The prevalence of PAD on the European continent has been estimated at 5.3% (40 million subjects)[27], while that in the European Union (EU) has been estimated at 3.4% (17 million patients) [28]. It is estimated that prevalence of PAD among non-EU citizens on the European continent is 9.2%[29]. Song et al. performed meta-analysis of 118 papers. It has been assessed that 236.62 million people globally aged 25 years and older were living with peripheral arterial disease in 2015, meaning that the global prevalence of peripheral arterial disease in this population is 5.56%[30]. The PANDORA study, in which 10,287 people from six European countries were enrolled, showed significant differences in PAD prevalence between individual countries: Greece (28.0%), Italy (22.9%), France (12.2%), Switzerland (12.2%), The Netherlands (8.1%) and Belgium (7.0%)[31].

Olinic et al. distinguished the following risk factors for the progression of PAD: tobacco use, physical inactivity, unhealthy diet, harmful use of alcohol, hypertension, diabetes, dyslipidemia, obesity, poverty, low educational status, advancing age, gender, genetic disposition, stress, depression, inflammation, lower glomerular filtration rate, higher interleukin-6 levels, presence of coronary artery calcification, long-term air pollution, infection disease[32]. Fowkes et al. performed a systematic review and analysis to assess risk factors for peripheral arterial disease. According to the results of this study the most strongly correlating with PAD risk factors in high-income countries were smoking (current smoker) (OR 2.72, 95% CI: 2.39–3.09), history of other cardiovascular disease such as coronary heart disease or stroke (OR 2.55, 95% CI: 2.16–3.02), smoking in the past (OR 2.03, 95% CI: 1.71–2.41) and diabetes (OR 1.88, 95% CI: 1.66–2.14)[27].

It should be emphasized that the clinical course of peripheral arterial disease in patients with diabetes and those without diabetes shows some differences. In patients living with diabetes, arteries below the knee (such as popliteal, anterior tibial, peroneal and posterior tibial) are more commonly involved[32]. Patients with diabetes show symmetrical, multi-segmental stenosis[33]. These facts are reflected in the difference in the effectiveness of reperfusion therapy between people with and without diabetes. It has been shown that patients living with diabetes present a higher rate of binary restenosis (54.4% vs. 31.5%) and amputation (24.4% vs. 1.5%) at 2 years following peripheral transluminal angioplasty[34]. DeRubertis et al. performed a retrospective analysis of medical history of 291 patients suffering from lower limb ischemia treated by percutaneous intervention. In this study, it is documented that diabetes is associated with reduced effectiveness of primary intervention (patency after 6, 12 and 18 months in patients with diabetes vs. patients without diabetes 82 ± 2%, 53 ± 4%, and 49 ± 4% vs. 88 ± 2%, 71 ± 4%, and 58 ± 4% respectively) with no significant difference in the effectiveness of secondary intervention[35].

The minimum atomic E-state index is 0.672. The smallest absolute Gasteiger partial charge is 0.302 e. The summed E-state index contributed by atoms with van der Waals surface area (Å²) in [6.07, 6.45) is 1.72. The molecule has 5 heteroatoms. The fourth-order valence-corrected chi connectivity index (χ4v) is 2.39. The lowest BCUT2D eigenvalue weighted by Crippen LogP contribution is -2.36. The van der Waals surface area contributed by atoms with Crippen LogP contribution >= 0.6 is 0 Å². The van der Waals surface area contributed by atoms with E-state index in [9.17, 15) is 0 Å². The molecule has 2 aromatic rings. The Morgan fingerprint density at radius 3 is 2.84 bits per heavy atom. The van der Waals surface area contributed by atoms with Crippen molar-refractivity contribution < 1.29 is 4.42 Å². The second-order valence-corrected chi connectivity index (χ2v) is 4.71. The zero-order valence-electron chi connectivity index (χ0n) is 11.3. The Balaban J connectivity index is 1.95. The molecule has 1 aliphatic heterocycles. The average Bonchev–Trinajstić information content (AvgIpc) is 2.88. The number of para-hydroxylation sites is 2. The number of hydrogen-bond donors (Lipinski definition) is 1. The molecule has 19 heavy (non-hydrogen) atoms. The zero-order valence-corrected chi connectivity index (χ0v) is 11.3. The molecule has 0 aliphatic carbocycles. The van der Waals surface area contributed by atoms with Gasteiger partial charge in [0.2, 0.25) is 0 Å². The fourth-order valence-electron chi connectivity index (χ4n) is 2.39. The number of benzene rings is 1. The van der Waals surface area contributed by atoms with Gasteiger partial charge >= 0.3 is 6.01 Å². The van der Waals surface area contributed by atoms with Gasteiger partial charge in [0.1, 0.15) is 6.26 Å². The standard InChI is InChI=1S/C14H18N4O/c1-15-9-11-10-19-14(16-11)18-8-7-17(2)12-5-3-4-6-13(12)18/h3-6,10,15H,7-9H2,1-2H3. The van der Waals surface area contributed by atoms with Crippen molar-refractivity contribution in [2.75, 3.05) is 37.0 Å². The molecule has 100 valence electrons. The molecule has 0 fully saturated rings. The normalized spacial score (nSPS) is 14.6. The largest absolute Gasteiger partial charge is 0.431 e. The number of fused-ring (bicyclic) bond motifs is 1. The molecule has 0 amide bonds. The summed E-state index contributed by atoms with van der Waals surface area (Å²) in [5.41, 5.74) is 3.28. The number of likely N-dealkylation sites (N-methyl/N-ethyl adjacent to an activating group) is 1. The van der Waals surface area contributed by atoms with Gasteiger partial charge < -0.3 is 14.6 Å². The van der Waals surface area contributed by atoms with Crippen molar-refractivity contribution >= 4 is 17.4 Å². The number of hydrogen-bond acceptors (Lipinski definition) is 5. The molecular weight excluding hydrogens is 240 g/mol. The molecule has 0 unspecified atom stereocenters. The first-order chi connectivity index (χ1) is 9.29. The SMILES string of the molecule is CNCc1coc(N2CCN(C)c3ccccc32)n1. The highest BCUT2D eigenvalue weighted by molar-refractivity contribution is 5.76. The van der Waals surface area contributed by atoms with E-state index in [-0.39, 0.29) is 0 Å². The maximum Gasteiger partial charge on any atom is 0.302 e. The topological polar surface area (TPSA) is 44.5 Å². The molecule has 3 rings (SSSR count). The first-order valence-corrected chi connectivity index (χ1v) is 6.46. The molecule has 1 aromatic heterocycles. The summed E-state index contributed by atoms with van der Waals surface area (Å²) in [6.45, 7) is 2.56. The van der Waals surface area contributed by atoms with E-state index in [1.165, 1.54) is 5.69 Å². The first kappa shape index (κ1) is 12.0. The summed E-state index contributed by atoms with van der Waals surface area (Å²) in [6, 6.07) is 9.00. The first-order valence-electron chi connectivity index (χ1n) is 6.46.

The occurrence of suboptimal blood glucose levels is associated with a greater likelihood of developing cardiovascular complications, including peripheral arterial disease. Zhang et al. conducted a meta-analysis of 26 prospective cohort studies. According to the results of this study, the relative risk for the emergence of peripheral arterial disease associated with a 1% increase in glycated hemoglobin is 1.29 (95% CI: 1.18–1.40) [36].

A meta-analysis published in 2017 including 21 studies confirmed that diabetes is a strong factor increasing mortality among patients with PAD (OR 1.89, 95% CI: 1.51–2.35). Taking into consideration only patients with critical limb ischemia, the influence of diabetes on mortality was even stronger (OR 2.38, 95% CI: 1.22–4.63)[37].